How social media points the way forward for journalism
When a bomb exploded in south Armagh last Saturday, Facebook, Twitter and similar websites buzzed with updates on what had happened from those living close to the scene. Journalist Paul Rocks looks at how social media is impacting on how and when news is reported.
When a newsroom gets a call about an incident, what usually follows is a process aimed at putting together a complete picture of what has happened.
This normally starts with the Kipling procedures of what, where, when, why, who, how and entails countless calls to the police press office and contacts living near the area to get whatever small titbits of information you can find.
But when a bomb exploded in south Armagh on Saturday, I saw a scenario play out on the social networking site Facebook that took the newsgathering process to a completely new level.
The device was detonated on a country road at 1730 BST, blowing a crater in the road and damaging a stone bridge. The police believe it was an attempt by dissident republicans to kill its officers.
From what followed on Facebook it was clear that it was heard for miles around.
Within minutes of the blast my niece posted: "Did anyone hear a bomb?"
It was like the jungle drums had sounded all across south Armagh with replies from Bessbrook to Cullyhanna in seconds.
"It was really loud - my whole house shook," said Natasha.
"People in Silverbridge heard it, so it might be in Newtown(hamilton)," replied Laura.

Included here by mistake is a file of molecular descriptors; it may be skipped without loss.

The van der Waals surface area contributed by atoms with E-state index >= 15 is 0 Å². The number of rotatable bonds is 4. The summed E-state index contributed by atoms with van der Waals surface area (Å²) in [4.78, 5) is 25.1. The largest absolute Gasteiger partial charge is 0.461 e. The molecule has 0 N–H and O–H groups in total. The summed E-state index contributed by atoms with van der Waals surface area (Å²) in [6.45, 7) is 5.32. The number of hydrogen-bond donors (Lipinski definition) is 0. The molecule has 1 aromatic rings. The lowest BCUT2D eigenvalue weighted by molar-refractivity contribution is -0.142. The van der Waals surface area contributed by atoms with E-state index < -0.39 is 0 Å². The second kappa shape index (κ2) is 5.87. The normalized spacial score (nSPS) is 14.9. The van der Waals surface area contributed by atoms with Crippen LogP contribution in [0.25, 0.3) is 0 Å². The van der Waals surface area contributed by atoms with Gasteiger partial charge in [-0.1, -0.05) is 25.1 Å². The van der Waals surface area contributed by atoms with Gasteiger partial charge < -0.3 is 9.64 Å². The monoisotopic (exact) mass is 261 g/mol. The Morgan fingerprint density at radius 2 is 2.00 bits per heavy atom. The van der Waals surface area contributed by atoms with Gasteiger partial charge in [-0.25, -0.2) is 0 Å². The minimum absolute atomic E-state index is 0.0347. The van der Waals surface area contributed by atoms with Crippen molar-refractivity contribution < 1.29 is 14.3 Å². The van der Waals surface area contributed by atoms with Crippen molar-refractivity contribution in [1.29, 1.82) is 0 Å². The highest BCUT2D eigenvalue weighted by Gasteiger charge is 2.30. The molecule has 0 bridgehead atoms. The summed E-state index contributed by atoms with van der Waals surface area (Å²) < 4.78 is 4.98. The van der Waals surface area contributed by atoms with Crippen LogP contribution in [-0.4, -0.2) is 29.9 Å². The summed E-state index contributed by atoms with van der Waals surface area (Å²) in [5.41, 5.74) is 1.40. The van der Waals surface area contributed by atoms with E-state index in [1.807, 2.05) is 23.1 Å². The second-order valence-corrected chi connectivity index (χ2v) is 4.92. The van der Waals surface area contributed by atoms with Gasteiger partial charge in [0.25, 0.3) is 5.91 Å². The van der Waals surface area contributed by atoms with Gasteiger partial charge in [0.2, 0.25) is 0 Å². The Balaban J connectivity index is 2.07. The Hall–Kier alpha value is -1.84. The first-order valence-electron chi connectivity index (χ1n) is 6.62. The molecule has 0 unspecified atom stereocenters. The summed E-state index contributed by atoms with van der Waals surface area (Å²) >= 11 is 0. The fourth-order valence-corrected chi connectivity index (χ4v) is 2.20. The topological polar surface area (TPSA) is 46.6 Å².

Seconds later a worried Tanya posted: "It must be near me because it sounded really loud."
Within just 20 minutes, Stacey wrote: "Bomb was on the Carrickrovaddy Road - they blew a bridge up." Which is exactly what happened.
At this stage I thought I had better put a call in to a journalist colleague who was on duty and let him know what was happening.
The police press office had no details of the incident, which was not surprising as they would not have had time to even get to the scene by that point.
Waiting for news
The events of August 15th 1998 put this into perspective. I was on duty in the BBC's Belfast newsroom when we had a call from a County Tyrone councillor saying he had heard an explosion in the Omagh area.
We tried the police press office but got very little in terms of detail. We then tried the local hospital and could not get through. The next stage was to call around other local representatives and contacts. They had heard an explosion but had nothing further to add.
A bomb had ripped through the centre of the market town, killing 29 people and injuring hundreds more but it was two hours later before we had any idea of the scale of what had happened.
These days, journalists are regularly making use of social networking sites to find people for their news reports - especially for television. This procedure used to involve lots of time and phone calls to find the right person and it could be quite frustrating.
A friend of mine recently did a feature on changes to the UK driving test and needed to find someone who had recently taken the examination.
Shortly after posting this request on Facebook, he had an inbox full of messages from friends saying they knew someone who would fit the bill.
It makes sense. With one phone call you can ask one person a question. With on click on a social networking site, you can ask hundreds of people.
Later on Saturday, South Armagh MLA Dominic Bradley posted comments about the explosion on Twitter and Facebook, taking the process full circle from breaking news to reaction.
He is just one of many Northern Ireland politicians using social networking to deliver their message.
There is a word of caution that goes with trusting what we read on this great "word of mouth" network.
Recent rumour mill stories on Facebook on the private lives of footballers ended up in the press and were proven to be totally wrong.
So while this new technology can speed up the newsgathering process, journalists will need to make sure they do what they have always done - double check the facts.